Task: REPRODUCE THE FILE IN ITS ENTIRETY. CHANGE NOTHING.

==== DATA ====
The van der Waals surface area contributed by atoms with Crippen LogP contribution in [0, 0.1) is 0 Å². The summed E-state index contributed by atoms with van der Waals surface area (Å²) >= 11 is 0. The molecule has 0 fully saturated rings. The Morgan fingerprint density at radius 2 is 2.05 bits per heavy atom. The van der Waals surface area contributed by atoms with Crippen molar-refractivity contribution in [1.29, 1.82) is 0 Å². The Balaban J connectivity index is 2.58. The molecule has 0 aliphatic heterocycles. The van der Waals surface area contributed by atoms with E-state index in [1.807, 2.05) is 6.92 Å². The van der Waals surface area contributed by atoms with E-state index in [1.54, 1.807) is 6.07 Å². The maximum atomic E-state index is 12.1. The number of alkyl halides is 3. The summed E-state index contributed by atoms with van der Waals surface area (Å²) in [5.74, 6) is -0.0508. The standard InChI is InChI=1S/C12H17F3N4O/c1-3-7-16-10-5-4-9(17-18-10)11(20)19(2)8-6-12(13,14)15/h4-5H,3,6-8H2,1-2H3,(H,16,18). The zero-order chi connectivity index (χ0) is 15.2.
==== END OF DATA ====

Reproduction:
The van der Waals surface area contributed by atoms with Crippen LogP contribution in [0, 0.1) is 0 Å². The summed E-state index contributed by atoms with van der Waals surface area (Å²) >= 11 is 0. The molecule has 0 fully saturated rings. The Morgan fingerprint density at radius 2 is 2.05 bits per heavy atom. The van der Waals surface area contributed by atoms with Crippen molar-refractivity contribution in [1.29, 1.82) is 0 Å². The Balaban J connectivity index is 2.58. The molecule has 0 aliphatic heterocycles. The van der Waals surface area contributed by atoms with E-state index in [1.807, 2.05) is 6.92 Å². The van der Waals surface area contributed by atoms with E-state index in [1.54, 1.807) is 6.07 Å². The maximum atomic E-state index is 12.1. The number of alkyl halides is 3. The summed E-state index contributed by atoms with van der Waals surface area (Å²) in [5.74, 6) is -0.0508. The standard InChI is InChI=1S/C12H17F3N4O/c1-3-7-16-10-5-4-9(17-18-10)11(20)19(2)8-6-12(13,14)15/h4-5H,3,6-8H2,1-2H3,(H,16,18). The zero-order chi connectivity index (χ0) is 15.2.